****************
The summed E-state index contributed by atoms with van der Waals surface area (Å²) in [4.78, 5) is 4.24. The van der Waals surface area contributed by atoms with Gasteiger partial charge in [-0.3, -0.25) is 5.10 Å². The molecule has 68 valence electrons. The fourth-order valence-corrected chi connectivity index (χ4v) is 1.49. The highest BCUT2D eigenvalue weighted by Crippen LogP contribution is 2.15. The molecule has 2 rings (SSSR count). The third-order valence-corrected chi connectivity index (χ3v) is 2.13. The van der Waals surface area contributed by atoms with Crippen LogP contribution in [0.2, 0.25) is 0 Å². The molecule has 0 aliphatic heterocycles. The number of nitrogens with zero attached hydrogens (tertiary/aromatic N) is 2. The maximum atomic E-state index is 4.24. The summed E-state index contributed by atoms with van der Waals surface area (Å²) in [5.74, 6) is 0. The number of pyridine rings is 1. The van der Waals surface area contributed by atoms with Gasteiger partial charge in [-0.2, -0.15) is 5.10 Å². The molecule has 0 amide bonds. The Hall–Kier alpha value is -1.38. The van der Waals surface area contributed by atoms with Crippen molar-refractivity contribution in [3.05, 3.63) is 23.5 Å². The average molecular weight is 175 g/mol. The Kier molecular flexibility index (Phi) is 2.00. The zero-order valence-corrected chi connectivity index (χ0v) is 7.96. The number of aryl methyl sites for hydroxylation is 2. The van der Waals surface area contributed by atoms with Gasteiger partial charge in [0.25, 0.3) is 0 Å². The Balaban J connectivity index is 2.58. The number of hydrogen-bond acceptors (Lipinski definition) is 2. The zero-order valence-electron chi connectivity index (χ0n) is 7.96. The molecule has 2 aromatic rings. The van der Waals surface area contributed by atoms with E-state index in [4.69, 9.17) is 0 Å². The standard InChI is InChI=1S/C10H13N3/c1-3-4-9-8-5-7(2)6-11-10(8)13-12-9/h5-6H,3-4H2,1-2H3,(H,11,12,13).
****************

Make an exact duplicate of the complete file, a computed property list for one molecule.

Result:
The summed E-state index contributed by atoms with van der Waals surface area (Å²) in [4.78, 5) is 4.24. The van der Waals surface area contributed by atoms with Gasteiger partial charge in [-0.3, -0.25) is 5.10 Å². The molecule has 68 valence electrons. The fourth-order valence-corrected chi connectivity index (χ4v) is 1.49. The highest BCUT2D eigenvalue weighted by Crippen LogP contribution is 2.15. The molecule has 2 rings (SSSR count). The third-order valence-corrected chi connectivity index (χ3v) is 2.13. The van der Waals surface area contributed by atoms with Crippen LogP contribution in [0.2, 0.25) is 0 Å². The molecule has 0 aliphatic heterocycles. The number of nitrogens with zero attached hydrogens (tertiary/aromatic N) is 2. The maximum atomic E-state index is 4.24. The summed E-state index contributed by atoms with van der Waals surface area (Å²) in [5.74, 6) is 0. The number of pyridine rings is 1. The van der Waals surface area contributed by atoms with Gasteiger partial charge in [-0.2, -0.15) is 5.10 Å². The molecule has 0 amide bonds. The Hall–Kier alpha value is -1.38. The van der Waals surface area contributed by atoms with Crippen molar-refractivity contribution in [3.05, 3.63) is 23.5 Å². The average molecular weight is 175 g/mol. The Kier molecular flexibility index (Phi) is 2.00. The zero-order valence-corrected chi connectivity index (χ0v) is 7.96. The number of aryl methyl sites for hydroxylation is 2. The van der Waals surface area contributed by atoms with Gasteiger partial charge in [0.25, 0.3) is 0 Å². The Balaban J connectivity index is 2.58. The number of hydrogen-bond acceptors (Lipinski definition) is 2. The zero-order valence-electron chi connectivity index (χ0n) is 7.96. The molecule has 2 aromatic rings. The van der Waals surface area contributed by atoms with E-state index in [4.69, 9.17) is 0 Å². The standard InChI is InChI=1S/C10H13N3/c1-3-4-9-8-5-7(2)6-11-10(8)13-12-9/h5-6H,3-4H2,1-2H3,(H,11,12,13).